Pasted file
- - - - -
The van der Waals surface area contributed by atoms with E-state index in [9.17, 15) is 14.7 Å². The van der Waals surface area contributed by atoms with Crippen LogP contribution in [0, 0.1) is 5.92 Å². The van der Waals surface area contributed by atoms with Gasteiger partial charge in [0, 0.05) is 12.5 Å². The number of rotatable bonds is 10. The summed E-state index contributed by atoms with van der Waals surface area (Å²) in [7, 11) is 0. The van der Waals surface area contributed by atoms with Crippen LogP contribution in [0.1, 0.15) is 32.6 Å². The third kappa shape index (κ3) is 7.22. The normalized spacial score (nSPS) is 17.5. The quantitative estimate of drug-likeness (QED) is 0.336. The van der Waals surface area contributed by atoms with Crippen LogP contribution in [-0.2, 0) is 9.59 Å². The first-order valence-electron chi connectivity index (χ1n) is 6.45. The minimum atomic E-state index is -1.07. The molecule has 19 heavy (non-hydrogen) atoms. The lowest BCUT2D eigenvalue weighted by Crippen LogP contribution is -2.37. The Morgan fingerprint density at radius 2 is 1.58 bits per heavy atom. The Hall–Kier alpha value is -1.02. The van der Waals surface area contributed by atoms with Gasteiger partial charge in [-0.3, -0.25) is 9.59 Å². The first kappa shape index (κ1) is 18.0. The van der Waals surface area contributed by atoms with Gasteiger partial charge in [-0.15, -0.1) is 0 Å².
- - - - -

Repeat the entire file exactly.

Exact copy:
The van der Waals surface area contributed by atoms with E-state index in [9.17, 15) is 14.7 Å². The van der Waals surface area contributed by atoms with Crippen LogP contribution in [0, 0.1) is 5.92 Å². The van der Waals surface area contributed by atoms with Gasteiger partial charge in [0, 0.05) is 12.5 Å². The number of rotatable bonds is 10. The summed E-state index contributed by atoms with van der Waals surface area (Å²) in [7, 11) is 0. The van der Waals surface area contributed by atoms with Crippen LogP contribution in [0.1, 0.15) is 32.6 Å². The third kappa shape index (κ3) is 7.22. The normalized spacial score (nSPS) is 17.5. The quantitative estimate of drug-likeness (QED) is 0.336. The van der Waals surface area contributed by atoms with Crippen LogP contribution in [-0.2, 0) is 9.59 Å². The first-order valence-electron chi connectivity index (χ1n) is 6.45. The minimum atomic E-state index is -1.07. The molecule has 19 heavy (non-hydrogen) atoms. The lowest BCUT2D eigenvalue weighted by Crippen LogP contribution is -2.37. The Morgan fingerprint density at radius 2 is 1.58 bits per heavy atom. The Hall–Kier alpha value is -1.02. The van der Waals surface area contributed by atoms with Gasteiger partial charge in [-0.3, -0.25) is 9.59 Å². The first kappa shape index (κ1) is 18.0. The van der Waals surface area contributed by atoms with Gasteiger partial charge in [-0.15, -0.1) is 0 Å².